• Example
    “I’ve often wondered what goes into a hot dog. Now I know, and I wish I didn’t.“
    “At some point rather early in the spring of 1947, …”
    “In the beginning, God created heaven and earth.”
    “In the summer of...“
    "Put this puzzle together, and you will …”
    “The problem is long-buried, unspoken for many years in the minds of ...•
    “Within five minutes, or ten minutes, no more than that ...”
    “You know more than you think you do.”
The Ending
  • The perfect ending should take your readers slightly by surprise and yet seem exactly right. They didn't expect the article to end so soon, or so abruptly, or to say what it said.
  • When you're ready to stop, stop.
    If you have presented all the facts and made the point you want to make, look for the nearest exit.
  • Or bring the story full circle
Tension must be maintained from one sentence to the next and from one paragraph to the next.

Bits & Pieces

  • Use active verbs.
    Active verbs enable us to visualise an activity — who is doing what.
  • Be precise. Use precise verbs.
  • Avoid verbs that need an appended preposition.
    - Don't set up a business that you can start or launch
    - Someone step down - resign, retire, get fired?
  • Most adverbs are unnecessary.
  • Don't add an adverb that carries the same meaning as the verb.
    - “Clenched his teeth tightly”
    - “Effortlessly easy”
    - "Grinned widely”
  • Don't use adverbs unless they do the necessary work
  • Don't use
    - “Decidedly better ..." decided by whom, on what criteria?
    - "Arguably better …” is it better or not?
  • Most adjectives are also unnecessary.
  • Don’t repeat the concept that is already in the noun.
    “Brownish dirt”
  • Make your adjectives do work that needs to be done.
    “Grey sky and black clouds”
Little Qualifiers
  • Don't be kind of bald. Be bold.
  • Good writing is lean and confident.
  • You weren't too happy because the hotel was pretty expensive
  • Don't say you were a bit confused and sort of tired and a little depressed. → Be confused, be tired, be depressed.
  • A bit, a little, sort of, kind of, rather, quite, very, too, pretty much, in a sense, somewhat.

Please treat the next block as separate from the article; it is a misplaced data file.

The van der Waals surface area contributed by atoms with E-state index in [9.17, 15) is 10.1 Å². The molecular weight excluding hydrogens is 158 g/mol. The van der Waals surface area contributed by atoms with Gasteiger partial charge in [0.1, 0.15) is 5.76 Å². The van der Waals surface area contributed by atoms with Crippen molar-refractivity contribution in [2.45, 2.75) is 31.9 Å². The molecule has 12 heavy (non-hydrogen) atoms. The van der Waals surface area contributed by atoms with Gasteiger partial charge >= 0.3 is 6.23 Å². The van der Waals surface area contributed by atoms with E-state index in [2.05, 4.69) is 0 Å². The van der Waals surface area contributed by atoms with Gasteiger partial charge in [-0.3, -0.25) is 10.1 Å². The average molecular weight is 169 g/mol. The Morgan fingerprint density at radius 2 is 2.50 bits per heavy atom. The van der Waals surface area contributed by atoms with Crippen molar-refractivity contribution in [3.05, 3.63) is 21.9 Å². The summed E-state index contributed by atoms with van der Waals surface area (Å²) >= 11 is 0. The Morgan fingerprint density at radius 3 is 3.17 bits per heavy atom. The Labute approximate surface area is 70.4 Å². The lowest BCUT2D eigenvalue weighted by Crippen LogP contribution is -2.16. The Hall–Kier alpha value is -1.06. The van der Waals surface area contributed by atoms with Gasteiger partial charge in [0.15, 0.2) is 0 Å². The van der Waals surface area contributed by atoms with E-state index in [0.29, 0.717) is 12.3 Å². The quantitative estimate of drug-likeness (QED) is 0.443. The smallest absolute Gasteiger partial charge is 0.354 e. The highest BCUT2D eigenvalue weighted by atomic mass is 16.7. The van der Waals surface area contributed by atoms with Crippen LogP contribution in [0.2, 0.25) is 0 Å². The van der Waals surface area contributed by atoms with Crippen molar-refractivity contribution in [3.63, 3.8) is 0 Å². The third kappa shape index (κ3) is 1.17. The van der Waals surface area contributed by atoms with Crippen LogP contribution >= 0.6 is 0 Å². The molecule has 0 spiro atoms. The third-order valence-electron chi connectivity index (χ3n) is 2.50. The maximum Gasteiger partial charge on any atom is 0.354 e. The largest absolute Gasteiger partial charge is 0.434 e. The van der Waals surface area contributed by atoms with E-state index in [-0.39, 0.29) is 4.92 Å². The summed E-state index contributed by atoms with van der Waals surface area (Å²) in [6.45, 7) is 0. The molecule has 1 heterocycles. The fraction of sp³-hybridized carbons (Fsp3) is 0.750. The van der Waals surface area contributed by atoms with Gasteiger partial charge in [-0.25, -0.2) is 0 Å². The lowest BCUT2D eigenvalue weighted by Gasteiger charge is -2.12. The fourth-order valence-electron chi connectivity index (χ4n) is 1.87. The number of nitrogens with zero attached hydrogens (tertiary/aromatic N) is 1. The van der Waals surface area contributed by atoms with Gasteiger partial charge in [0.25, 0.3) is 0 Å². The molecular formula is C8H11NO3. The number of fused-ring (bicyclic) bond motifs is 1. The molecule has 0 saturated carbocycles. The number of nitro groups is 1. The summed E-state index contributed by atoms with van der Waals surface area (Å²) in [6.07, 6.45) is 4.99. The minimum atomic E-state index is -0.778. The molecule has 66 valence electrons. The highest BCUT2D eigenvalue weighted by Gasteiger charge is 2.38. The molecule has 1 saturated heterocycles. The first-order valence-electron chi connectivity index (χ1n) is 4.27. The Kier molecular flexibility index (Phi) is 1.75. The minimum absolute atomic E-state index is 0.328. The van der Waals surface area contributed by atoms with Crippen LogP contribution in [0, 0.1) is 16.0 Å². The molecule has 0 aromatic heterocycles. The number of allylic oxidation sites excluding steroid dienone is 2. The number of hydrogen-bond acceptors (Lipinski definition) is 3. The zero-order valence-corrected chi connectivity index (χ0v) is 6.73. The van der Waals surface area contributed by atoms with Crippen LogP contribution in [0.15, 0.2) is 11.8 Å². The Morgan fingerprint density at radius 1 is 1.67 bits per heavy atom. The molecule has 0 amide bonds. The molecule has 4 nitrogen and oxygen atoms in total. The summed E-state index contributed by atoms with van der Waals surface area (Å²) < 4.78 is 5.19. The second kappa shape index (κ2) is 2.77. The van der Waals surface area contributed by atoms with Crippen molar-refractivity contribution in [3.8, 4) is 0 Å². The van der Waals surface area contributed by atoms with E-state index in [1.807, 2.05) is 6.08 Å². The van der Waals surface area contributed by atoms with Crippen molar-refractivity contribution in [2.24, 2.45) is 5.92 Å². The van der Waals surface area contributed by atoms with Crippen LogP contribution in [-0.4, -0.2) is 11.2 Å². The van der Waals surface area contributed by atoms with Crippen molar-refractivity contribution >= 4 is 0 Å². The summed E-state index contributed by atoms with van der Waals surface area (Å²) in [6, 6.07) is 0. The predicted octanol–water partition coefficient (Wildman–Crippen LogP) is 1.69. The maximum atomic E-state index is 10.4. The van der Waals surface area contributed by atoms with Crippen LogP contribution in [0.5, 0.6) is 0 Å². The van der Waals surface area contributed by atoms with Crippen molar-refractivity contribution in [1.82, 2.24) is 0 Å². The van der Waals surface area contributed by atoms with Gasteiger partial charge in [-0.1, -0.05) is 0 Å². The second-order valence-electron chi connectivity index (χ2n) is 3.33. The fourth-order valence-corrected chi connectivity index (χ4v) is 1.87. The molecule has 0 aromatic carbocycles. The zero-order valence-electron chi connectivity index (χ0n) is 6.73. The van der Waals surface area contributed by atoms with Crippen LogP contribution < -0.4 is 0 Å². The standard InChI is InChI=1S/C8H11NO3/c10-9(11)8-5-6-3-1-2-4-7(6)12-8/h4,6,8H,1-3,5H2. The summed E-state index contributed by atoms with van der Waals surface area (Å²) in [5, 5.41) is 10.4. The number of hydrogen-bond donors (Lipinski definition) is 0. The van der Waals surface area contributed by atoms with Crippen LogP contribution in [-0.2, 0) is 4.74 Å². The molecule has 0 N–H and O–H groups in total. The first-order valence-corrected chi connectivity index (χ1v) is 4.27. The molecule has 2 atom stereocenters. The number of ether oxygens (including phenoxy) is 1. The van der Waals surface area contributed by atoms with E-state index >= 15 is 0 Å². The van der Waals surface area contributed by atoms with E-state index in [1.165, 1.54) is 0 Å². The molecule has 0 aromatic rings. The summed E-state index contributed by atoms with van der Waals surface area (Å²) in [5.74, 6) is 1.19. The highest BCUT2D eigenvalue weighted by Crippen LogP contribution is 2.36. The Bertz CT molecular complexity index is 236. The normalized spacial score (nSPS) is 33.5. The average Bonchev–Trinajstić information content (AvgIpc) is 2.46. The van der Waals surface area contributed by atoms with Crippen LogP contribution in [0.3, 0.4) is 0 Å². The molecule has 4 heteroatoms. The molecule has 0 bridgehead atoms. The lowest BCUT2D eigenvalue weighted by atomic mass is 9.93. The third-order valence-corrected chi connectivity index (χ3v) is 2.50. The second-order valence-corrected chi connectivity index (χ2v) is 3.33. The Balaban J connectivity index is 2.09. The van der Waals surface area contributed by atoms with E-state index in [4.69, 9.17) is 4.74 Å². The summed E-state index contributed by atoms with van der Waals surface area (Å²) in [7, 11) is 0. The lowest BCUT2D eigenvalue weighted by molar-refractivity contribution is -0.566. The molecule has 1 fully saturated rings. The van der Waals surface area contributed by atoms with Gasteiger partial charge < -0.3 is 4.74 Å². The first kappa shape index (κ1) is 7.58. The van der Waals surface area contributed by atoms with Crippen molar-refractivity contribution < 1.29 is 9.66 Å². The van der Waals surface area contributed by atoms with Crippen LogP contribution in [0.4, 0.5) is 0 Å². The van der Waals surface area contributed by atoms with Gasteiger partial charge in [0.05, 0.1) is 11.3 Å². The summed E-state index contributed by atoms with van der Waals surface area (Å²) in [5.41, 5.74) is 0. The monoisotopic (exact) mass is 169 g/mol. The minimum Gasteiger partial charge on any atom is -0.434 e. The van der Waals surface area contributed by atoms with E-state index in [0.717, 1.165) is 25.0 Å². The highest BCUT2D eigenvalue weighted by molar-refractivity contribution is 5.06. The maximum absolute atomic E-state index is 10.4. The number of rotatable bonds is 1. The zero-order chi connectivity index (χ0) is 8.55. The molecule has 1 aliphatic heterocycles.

• The Period → Use it more often
  • The Exclamation Point
  • Don’t use it unless you must to achieve a certain effect.
  • Resist using “!” for making a joke or being ironic.
  • The Semicolon
  • Use to add a related thought to the first half of a sentence.
  • Be aware; the semicolon brings the reader, if not to a halt, at least to a pause.
  • The Dash
  • Use to amplify or justify the second part of the sentence a thought you stated in the first part.
  • “We decided to keep going — it was only 100 miles more, and we could get there in time for dinner”
  • Use two dashes to set apart a parenthetical thought within a longer sentence.
    An explanatory detail that might otherwise have required a separate sentence.
  • “She told me to get in the car — she had been after me all summer to have a haircut — and we drove silently into town"
  • The Colon
  • Saying an itemised list
  • List: a, b, c, and d
Mood Change
  • Alert the reader as soon as possible to any change in mood from the previous sentence
  • It's so much easier for the reader to process a sentence when you start with "but” when you're shifting direction.
  • but, yet, however, nevertheless, still, instead, thus, therefore, meanwhile, now, later, today, subsequently, ...
  • Don’t - start or end a sentence with “however”
    Do - “It is, however, ...“
  • ”Yet” as ”Nevertheless”
  • “Yet he decided to go” - "Nevertheless he decided to go”
  • Example
  • “Instead, I took a train.”
  • “Still, I had to admire him.”
  • “Thus, I learned how to….”
  • “It was therefore easy to ….”
  • “Meanwhile, I had...?“
  • “Now I know better.”
  • “Today, you can find….”
  • “Later, I found out why”
  • "I’ll”, “won’t”, "can't"
  • Your style will be warmer
  • Avoid “I'd”, “he’d” -- it can mean both I had and I would
That and Which
  • Always use “that” unless it makes your meaning ambiguous
  • If your sentence needs a comma to achieve its precise meaning, it probably needs ”which”
  • “Take the shoes that are in the closet”
  • The one that are in the closet, not the ones under the bed
  • ”Take the shoes, which are in the closet”
  • Only one pair of shoes is under discussion; the “which” usage tells you where they are.
  • ”Which” narrowly describe, or identify, or locate, or explain, or otherwise qualify the phase that preceded the comma:
  • ”the house, which has a red roof”
  • “The store, which is called ..."
  • "The Rhine, which is in Germany”
  • "The monsoon, which is a seasonal wind"
  • "The moon, which I saw from the porch"
Conception Nouns
  • Sentences with concept nouns have no people in them.
    They also have no working verbs — only "is” or "isn't”
  • The reader can’t visualise anybody performing some activity.
    Turn it around, get people doing things.
  • Example
  • ”The common reaction is incredulous laughter.”
  • ”Bemused cynicism isn’t the only response to the old system.”
  • “The current campus hostility is a symptom of the charge.”
Creeping Nounism
  • “Communication facilitation skills development intervention” - Not a person in sight, or a working verb.
  • ”The living room leaked as if an atomic bomb had gone off” - Cheap.